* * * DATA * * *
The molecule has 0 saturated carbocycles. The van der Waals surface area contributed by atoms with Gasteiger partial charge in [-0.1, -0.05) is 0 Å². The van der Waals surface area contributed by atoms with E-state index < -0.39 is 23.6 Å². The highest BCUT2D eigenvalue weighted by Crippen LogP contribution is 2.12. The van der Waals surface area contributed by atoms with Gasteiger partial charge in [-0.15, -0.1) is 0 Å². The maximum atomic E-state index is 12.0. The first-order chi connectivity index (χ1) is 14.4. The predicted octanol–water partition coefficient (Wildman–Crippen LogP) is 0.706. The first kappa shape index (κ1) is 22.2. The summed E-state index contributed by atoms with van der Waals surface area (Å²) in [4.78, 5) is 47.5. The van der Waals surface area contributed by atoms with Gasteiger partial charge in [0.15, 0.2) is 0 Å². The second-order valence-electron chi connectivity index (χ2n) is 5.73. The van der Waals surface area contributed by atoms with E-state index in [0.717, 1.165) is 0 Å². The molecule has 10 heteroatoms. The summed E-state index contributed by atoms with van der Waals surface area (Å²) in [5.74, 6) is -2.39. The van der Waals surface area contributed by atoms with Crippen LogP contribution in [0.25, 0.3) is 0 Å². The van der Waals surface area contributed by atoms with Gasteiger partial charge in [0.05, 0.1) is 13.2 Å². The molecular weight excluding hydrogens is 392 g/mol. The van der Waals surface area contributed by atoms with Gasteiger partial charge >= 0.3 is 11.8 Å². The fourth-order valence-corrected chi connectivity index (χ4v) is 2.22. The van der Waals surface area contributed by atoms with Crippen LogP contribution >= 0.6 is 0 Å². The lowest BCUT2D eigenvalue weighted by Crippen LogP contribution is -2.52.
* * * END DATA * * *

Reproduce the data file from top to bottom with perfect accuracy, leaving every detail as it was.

The molecule has 0 saturated carbocycles. The van der Waals surface area contributed by atoms with Gasteiger partial charge in [-0.1, -0.05) is 0 Å². The van der Waals surface area contributed by atoms with E-state index < -0.39 is 23.6 Å². The highest BCUT2D eigenvalue weighted by Crippen LogP contribution is 2.12. The van der Waals surface area contributed by atoms with Gasteiger partial charge in [-0.15, -0.1) is 0 Å². The maximum atomic E-state index is 12.0. The first-order chi connectivity index (χ1) is 14.4. The predicted octanol–water partition coefficient (Wildman–Crippen LogP) is 0.706. The first kappa shape index (κ1) is 22.2. The summed E-state index contributed by atoms with van der Waals surface area (Å²) in [4.78, 5) is 47.5. The van der Waals surface area contributed by atoms with Gasteiger partial charge in [0.15, 0.2) is 0 Å². The second-order valence-electron chi connectivity index (χ2n) is 5.73. The van der Waals surface area contributed by atoms with E-state index in [0.717, 1.165) is 0 Å². The molecule has 10 heteroatoms. The summed E-state index contributed by atoms with van der Waals surface area (Å²) in [5.74, 6) is -2.39. The van der Waals surface area contributed by atoms with Crippen LogP contribution in [0.25, 0.3) is 0 Å². The van der Waals surface area contributed by atoms with Gasteiger partial charge in [0.05, 0.1) is 13.2 Å². The molecular weight excluding hydrogens is 392 g/mol. The van der Waals surface area contributed by atoms with Gasteiger partial charge >= 0.3 is 11.8 Å². The fourth-order valence-corrected chi connectivity index (χ4v) is 2.22. The van der Waals surface area contributed by atoms with Crippen LogP contribution >= 0.6 is 0 Å². The lowest BCUT2D eigenvalue weighted by Crippen LogP contribution is -2.52.